My husband and I met through a conference for the local Southern Appalachian Forest Coalition back in 1999. He worked at SAFC, and I was hired to run their conference and celebration commemorating the 100th anniversary of the Weeks Act, the federal law allowing the creation of national forests. Part of the conference display included these informational panels about three turn-of-the-century visionaries and conservationists: Horace Kephart, Jeter Pritchard, and Chase Ambler. My husband and I had some of our first conversations hanging those panels together. When we began dating shortly thereafter, one of our early dates was a trip up to explore the remains of Chase Ambler’s summer place, Rattlesnake Lodge, off of the Parkway. We married in 2002 and had our first son in 2006. We named him Chase.
— Elly Wells, owner of Elly Wells Marketing and Project Management, Asheville, N.C.
I met my wife on the Blue Ridge Parkway at Chateau Morrisette, we got engaged on the Blue Ridge Parkway at Explore Park, and we got married on the Blue Ridge Parkway also at Chateau Morrisette. With her living in Mount Airy, N.C., and myself in Roanoke, Va., we have conducted our three-year, long-distance romance with extensive reliance on the Parkway. My wife has related on more than one occasion that the Parkway itself was singularly responsible for the success of our relationship because of the tranquility and enjoyment that the Parkway affords relative to interstate travel. You would have no doubt of the veracity of her claim if you were aware of the multitude of short-comings and deficiencies that I exhibit.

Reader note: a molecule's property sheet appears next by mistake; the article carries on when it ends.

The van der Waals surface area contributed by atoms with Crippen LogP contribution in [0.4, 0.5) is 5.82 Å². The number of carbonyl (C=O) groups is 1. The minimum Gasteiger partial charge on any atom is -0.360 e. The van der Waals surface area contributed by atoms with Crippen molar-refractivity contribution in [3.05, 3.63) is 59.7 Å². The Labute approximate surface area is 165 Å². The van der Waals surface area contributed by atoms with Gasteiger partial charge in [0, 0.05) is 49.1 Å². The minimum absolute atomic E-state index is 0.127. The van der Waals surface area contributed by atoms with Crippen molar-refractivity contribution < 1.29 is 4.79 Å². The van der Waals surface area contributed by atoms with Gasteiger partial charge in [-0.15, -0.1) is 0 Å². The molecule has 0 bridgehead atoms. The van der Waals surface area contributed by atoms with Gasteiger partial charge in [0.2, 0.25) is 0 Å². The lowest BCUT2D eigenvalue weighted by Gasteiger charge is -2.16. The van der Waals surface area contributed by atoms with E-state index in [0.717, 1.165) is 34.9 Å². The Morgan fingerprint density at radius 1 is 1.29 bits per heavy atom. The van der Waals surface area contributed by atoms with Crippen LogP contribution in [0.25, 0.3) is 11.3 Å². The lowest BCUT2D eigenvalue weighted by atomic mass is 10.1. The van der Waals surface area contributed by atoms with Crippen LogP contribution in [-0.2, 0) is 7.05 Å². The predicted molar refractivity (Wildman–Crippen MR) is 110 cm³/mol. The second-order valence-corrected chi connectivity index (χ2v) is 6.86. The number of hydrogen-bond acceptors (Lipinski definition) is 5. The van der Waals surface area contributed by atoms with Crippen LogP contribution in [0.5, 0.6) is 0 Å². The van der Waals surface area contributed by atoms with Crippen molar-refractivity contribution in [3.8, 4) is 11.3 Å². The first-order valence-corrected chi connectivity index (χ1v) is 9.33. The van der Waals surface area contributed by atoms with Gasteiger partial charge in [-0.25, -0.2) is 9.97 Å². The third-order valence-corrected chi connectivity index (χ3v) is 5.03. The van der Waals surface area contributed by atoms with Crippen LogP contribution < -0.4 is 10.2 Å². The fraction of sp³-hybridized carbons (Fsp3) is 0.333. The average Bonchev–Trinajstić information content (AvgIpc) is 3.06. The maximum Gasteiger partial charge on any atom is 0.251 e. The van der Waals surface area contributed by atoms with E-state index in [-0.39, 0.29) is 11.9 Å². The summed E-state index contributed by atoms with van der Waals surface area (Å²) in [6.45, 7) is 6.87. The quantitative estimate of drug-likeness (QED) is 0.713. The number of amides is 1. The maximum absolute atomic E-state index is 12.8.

—Gregory T. Wofford, information technology manager, Roanoke, Va.
Every Sunday growing up, my daddy would take us up on the Parkway. My daddy would say ‘OK, we get to pick a new place to picnic.’ Sometimes we would pull off at the picnic areas or at an overlook, and other times we would just picnic on the side of the road. We would eat fried chicken and drink those little tiny Coca Colas. That was the only time we got to have Coca-Cola, so we just loved picnicking on the Parkway. I got engaged on the Parkway, and I’ve asked for my ashes to be sprinkled on the Parkway. When our grandchildren come to visit, you better believe that’s where we go.
—Becky Anderson, former director of Handmade in America, Asheville, N.C.